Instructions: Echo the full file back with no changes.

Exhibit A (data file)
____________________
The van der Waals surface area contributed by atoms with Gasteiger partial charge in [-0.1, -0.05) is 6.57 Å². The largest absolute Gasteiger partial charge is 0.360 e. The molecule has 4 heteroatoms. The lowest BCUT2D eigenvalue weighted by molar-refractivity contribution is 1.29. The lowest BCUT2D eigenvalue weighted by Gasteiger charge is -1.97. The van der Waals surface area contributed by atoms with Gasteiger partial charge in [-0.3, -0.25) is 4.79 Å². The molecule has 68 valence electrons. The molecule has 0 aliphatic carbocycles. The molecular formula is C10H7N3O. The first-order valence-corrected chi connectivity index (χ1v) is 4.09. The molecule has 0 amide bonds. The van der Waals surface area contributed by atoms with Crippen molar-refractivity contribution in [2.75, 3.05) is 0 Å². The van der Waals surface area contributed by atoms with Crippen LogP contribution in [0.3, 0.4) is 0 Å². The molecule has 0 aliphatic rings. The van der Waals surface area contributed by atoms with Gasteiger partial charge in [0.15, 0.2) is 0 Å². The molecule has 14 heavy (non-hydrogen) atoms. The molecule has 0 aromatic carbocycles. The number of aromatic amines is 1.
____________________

The van der Waals surface area contributed by atoms with Gasteiger partial charge in [-0.1, -0.05) is 6.57 Å². The largest absolute Gasteiger partial charge is 0.360 e. The molecule has 4 heteroatoms. The lowest BCUT2D eigenvalue weighted by molar-refractivity contribution is 1.29. The lowest BCUT2D eigenvalue weighted by Gasteiger charge is -1.97. The van der Waals surface area contributed by atoms with Gasteiger partial charge in [-0.3, -0.25) is 4.79 Å². The molecule has 68 valence electrons. The molecule has 0 aliphatic carbocycles. The molecular formula is C10H7N3O. The first-order valence-corrected chi connectivity index (χ1v) is 4.09. The molecule has 0 amide bonds. The van der Waals surface area contributed by atoms with Crippen molar-refractivity contribution in [2.75, 3.05) is 0 Å². The van der Waals surface area contributed by atoms with Crippen LogP contribution in [0.3, 0.4) is 0 Å². The molecule has 0 aliphatic rings. The van der Waals surface area contributed by atoms with Gasteiger partial charge in [0.15, 0.2) is 0 Å². The molecule has 14 heavy (non-hydrogen) atoms. The molecule has 0 aromatic carbocycles. The number of aromatic amines is 1.